Hello I’m a new inspector and haven’t done an inspection yet. I was trying to get info on what should I charge for an inspection on a 2000 sqft house that is built in 2007 and has natural gas hook up? If anyone could give me any kind of advice too I’ll deffinently take it… Thank you
Do a local internet search to find what the going rate is in your area.
How much do skilled trades charge customers for labor? eg shop labor at new car dealer?
To make money your hourly rate should be at least double the wage of a skilled worker, eg mechanic gets 30 bucks an hour, you should be charging at least 60 because, if an inspection takes 3 hours you also have to budget 3+ hours for related time you won’t have to do anything else, such as getting there, writing the report, marketing etc…
Having said that, the most important number is whatever the going rate in your area is. It doesn’t much matter what guys 100 miles away or across the country charge. You are the new guy, what can you offer that the other guys can’t? Maybe its only a few bucks less.
I hope you meant to say " you’ve never performed an inspection for $$. Before I started I did 5 mock inspections, on my house, Relative & friends houses just to get an idea of how to make it flow. So my advice to you would be, if you haven’t yet performed any inspections, for a fee or otherwise, decline the inspection until you have performed a few.
As for a 2k sq ft home on a slab or full basement, my charge would be $425.00.
Add more $$ for detached structures, pools, hot tubs, crawlspaces, Radon test.
Where are u located
Hi Matthew, can you fill in your profile information so we know where you’re from?
I would keep your fee on the lower end of the scale to start with as you’re the new guy on the block and once you get your feet wet you can start sliding that up incrementally.
As said above do as many mock inspections as you can on friends and families houses.
Write up a full report for each inspection just as if it were “real”.
Once you think you’ve got the report writing under control you might consider having Kenton Shepard look over your report. He charges less than a hundred I believe but it would be invaluable advice imho.
I agree, plus if you can get the opportunity to do a few ride-alongs (you may have to leave your immediate market area to get an inspector to agree to this) its also a great learning tool. PS you’ll have to pay him in almost all cases.
Where R U
Here In NY CITY the prices really are by
3 family homes $600
2 family homes $500
1 family homes $400
Detached garages etc. Additional $100
In Manhattan I get an extra $50 for each
Termite/radon/energy inspections extra $150
Does this help
So many on here complain about the low ball inspector and here you are advising him to be the low ball inspector?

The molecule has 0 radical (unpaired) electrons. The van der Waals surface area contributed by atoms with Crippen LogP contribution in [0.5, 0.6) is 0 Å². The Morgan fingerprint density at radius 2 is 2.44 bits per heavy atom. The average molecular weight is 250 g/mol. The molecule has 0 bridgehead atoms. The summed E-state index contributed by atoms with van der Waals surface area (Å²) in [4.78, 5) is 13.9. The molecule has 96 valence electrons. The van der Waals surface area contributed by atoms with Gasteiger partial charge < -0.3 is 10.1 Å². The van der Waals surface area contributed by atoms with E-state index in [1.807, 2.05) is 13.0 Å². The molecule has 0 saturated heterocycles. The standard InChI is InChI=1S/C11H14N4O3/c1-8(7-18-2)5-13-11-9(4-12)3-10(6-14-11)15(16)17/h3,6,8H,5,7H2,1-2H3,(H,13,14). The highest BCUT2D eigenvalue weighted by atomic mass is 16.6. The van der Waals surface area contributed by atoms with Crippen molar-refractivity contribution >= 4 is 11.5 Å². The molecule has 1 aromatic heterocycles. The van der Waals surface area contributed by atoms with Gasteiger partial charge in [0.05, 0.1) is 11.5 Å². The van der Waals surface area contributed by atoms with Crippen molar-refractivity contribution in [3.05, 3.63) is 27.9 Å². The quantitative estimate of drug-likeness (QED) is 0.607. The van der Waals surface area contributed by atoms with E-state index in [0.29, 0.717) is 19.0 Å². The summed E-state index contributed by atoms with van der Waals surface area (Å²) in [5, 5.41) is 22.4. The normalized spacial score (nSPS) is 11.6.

Thanks guys! I got quite a few mock inspections under my belt and found out the going rate… Thanks for all your reply’s…I Think im ready now…wish me luck…
I was thinking the same…
When I started out, I looked around to see what the lowest and highest fees were in my area, then I chose the upper middle. I knew from the beginning I didn’t want to be the cheap one.
If you start low, it will be hard to go up. I know of 3 inspectors within 10 miles of me and with whom I regularly meet, who tell me they are having a hard time raising their fees.
That’s what I did. I’m still not the most expensive but my fees are twice the lowest in the area.
Here’s an honest question for you David…
What is it going to take for you “to be the most expensive” in your area?
Not sure why you threw this into the mix, but it shouldn’t have any reflection on the price or what you charge…
Look at all the extra work involved with inspecting the fuel supply system and the venting system **vs **a few wires and a few breakers (all appliances) !!! :shock:
Exactly!!..answer to the OP question: Find out how much the most expensive home inspector is, and the least expensive, in your area, and their contact info.
When someone calls, charge just a little less, or the same as, the the most expensive. Ask them if they want the cheapest, and offer to give them the phone number of the cheapest inspector in the area. Be prepared to tell them why you are so much more expensive than the cheapest guy.
This method gives me about a 90% closing rate on every phone call.
The words I used were, “lower end of the spectrum”.
I’m not advocating a 199.00 inspection. Get real.
The guy is just starting out. Should he be getting the going rate for an experienced inspector? Of course not.
I believe that he should keep his prices low as he starts out for two reasons.
One- it may help him get more inspections. What he needs more than any thing else right now is experience.
Two- Anyone starting out in a new line of work should be earning less than those who have been doing it for years. Thats common sense. You think it should be different just because he’s going into home inspection?
If he does the work correctly he’ll get a hopefully loyal group of realtors to refer him. Raising his prices once he does that would be a given.
Good luck Matthew.
Take your time & be as thorough as you can be.